2. That God is omniscient is dogma - an essential and defining element of Christian belief. It is heretical to deny that God is omniscient. But views on the nature of the reality that God omnisciently knows are opinion - not defining elements of Christian belief, but personal convictions about particular theories that define the specifics of God's omniscience.
    3. God chooses to give human creatures power to make certain events definite, and those possibilities are indefinite until those creatures exercise their God-given power.
    4. Since God chose to make much of the future definite, that future is in large measure definite. Since God chose to leave some of the future indefinite, that future includes possibilities until creaturely choosing makes it definite.
    5. Those future events that God declares from eternity do be definite will certainly occur, due to God's determination to ensure that they will occur. God can and does intervene miraculously, when necessary, to bring about the events he has determined will occur.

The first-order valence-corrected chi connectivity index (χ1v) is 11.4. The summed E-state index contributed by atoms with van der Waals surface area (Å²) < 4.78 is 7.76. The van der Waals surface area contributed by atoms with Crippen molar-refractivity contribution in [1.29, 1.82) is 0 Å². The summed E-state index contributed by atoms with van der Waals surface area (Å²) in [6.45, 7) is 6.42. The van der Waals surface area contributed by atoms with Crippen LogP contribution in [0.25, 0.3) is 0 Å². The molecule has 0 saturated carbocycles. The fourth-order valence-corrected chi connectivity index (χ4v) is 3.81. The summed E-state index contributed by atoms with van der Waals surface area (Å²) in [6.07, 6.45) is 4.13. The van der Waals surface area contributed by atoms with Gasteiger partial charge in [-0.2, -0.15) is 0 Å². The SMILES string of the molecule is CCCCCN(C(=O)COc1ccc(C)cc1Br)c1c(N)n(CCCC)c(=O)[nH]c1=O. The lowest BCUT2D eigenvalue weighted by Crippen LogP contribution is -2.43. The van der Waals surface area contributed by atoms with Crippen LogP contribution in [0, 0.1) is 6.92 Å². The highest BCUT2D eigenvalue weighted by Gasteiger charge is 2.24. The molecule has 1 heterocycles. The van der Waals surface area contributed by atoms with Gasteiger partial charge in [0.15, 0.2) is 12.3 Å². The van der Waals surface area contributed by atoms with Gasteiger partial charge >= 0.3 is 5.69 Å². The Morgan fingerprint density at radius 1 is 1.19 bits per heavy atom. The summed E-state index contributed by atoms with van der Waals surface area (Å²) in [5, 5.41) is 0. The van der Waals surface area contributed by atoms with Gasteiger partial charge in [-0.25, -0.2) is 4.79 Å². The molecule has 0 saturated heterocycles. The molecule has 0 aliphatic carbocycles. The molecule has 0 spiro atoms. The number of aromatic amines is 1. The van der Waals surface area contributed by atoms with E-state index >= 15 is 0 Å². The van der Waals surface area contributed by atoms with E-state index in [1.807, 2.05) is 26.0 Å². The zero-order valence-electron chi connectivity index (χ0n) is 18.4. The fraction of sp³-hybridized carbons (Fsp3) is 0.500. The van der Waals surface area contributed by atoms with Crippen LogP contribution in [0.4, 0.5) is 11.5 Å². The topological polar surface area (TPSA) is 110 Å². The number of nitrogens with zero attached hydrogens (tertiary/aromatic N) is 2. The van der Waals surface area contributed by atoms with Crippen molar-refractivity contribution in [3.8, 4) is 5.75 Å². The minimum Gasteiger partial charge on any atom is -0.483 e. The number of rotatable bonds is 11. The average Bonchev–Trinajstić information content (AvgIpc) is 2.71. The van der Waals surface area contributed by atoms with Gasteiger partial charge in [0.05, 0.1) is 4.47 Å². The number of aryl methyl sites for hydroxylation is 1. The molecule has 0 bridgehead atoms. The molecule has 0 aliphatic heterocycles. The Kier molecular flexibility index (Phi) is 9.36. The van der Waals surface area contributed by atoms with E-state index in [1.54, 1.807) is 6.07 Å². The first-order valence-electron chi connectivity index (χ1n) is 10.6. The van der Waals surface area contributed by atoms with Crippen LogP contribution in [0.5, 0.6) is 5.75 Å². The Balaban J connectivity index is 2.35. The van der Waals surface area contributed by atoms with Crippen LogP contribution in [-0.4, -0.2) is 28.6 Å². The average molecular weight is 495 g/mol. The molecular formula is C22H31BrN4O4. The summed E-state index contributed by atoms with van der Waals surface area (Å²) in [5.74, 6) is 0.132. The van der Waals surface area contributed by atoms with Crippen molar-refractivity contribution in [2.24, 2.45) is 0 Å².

6. While some events are definite as to their occurring, the means by which they will certainly occur may be indefinite. Since God is fully resourceful, God can in any possible set of circumstances guarantee that any event that he has declared must occur, does actually occur. Indeed, this requires a more powerful and resourceful God than the God who sovereignly controls all events, for God chooses not to guarantee all events unilaterally, but must work with, through, and sometimes against the free actions of human beings to accomplish the divine will.
  2. What is the rationale Boyd uses to support his view?
    1. Boyd holds his view of God's omniscience because he interprets the Bible as teaching it. The Bible speaks of God regretting things, changing his mind in response to historical events, and using conditional statements ("If you..., then I..."). Language of this sort makes sense only if God is in fact uncertain about the future. (E.g., how could God actually regret an event God has from eternity past fully known?)